The managing architect on the refurbishment of Grenfell Tower had no experience of overcladding residential blocks, the inquiry into the disaster has heard.
Bruce Sounes was in charge of the refurbishment design of the 24-storey tower block, his boss Andrzej Kuszell, director of Studio E architects, told the Grenfell Tower Inquiry on Monday.
Richard Millett QC, lead lawyer for the inquiry, questioned Mr Kuszell on the selection of the team for the project.
He asked: “You told us he (Mr Sounes) said he didn’t have any experience of overcladding an occupied residential high-rise building,” to which Mr Kuszell said: “Correct.”
Mr Millett continued: “Until Neil Crawford joined in 2014, the team of professional architects on the Grenfell Tower project was not experienced at overcladding a residential tower block.”
Mr Kuszell confirmed that was also true.
Studio E was involved in the regeneration of neighbouring Kensington Academy and Leisure Centre (KALC), and later Grenfell Tower itself.
We put the project in the hands of one of our most senior and experienced people... I had no reason to believe we wouldn’t be able to do itAndrzej Kuszell, Studio E architects
The inquiry also heard that the firm “got a bit of stick” for another design on the KALC project when “somebody made a comment that Studio E aren’t exactly residential architects”.
However, Mr Kuszell said he had faith his firm could complete the Grenfell job.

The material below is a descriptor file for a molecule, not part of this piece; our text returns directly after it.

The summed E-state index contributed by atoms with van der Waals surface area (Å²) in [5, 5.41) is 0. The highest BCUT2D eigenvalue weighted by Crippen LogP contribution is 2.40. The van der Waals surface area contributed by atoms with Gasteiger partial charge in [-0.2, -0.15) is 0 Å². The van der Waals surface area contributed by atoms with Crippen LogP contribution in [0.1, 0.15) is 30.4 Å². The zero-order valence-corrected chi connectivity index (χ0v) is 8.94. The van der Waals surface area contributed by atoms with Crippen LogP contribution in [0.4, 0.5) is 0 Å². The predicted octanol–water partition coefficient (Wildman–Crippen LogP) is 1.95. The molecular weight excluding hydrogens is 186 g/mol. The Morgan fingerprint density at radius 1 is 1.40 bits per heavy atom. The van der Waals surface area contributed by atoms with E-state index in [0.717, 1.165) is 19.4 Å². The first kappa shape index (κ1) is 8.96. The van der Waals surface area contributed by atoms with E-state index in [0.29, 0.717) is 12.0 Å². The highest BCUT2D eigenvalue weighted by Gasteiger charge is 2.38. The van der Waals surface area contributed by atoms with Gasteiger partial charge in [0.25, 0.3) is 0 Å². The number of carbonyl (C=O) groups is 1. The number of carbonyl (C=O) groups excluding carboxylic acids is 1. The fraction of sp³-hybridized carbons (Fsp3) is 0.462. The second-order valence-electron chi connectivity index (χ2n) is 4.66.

He said: “I believed we had the processes and experience of complex buildings to be able to undertake this commission. It wasn’t just my belief, it was clearly the belief of all senior members.”
He added: “We put the project in the hands of one of our most senior and experienced people… I had no reason to believe we wouldn’t be able to do it.”
Mr Sounes is due to start giving evidence to the hearing on Monday afternoon.
Mr Kuszell’s evidence was slightly delayed on Monday, after the hearing had to be adjourned when it was interrupted by protesters.
People were heard shouting “Why don’t you ask the corporates to leave?”, “It’s a disgrace” and “What’s the f****** point?” as inquiry chairman Sir Martin Moore-Bick invited the day’s first witness, Mr Kuszell, to start giving evidence.
As the hearing resumed around 10 minutes later, another man in the room addressed Sir Martin and said: “These people are not bereaved and survivors.”
Several people were escorted from the hearing room during the break.
The angry scenes came on the first day of the hearing after a month’s delay, during which Attorney General Suella Braverman guaranteed anything said by witnesses will not be used to prosecute them.
The Attorney General’s pledge stops oral evidence given by individual witnesses being used against them in any criminal prosecutions over the fire, which killed 72 people in 2017.
It does not cover any documents submitted to the inquiry and does not stop witness evidence being used against corporations in future prosecutions.
Speaking after the interruption, Sir Martin said: “I was slightly surprised because, during the phase one hearings I was very impressed by the way in which everyone listened to the witnesses in a respectful and dignified way.
“Obviously, you may hear things that you don’t like to hear and people may feel strongly about some of the evidence, but it’s very important… that the witnesses are allowed to give their evidence with dignity and respect from everyone.”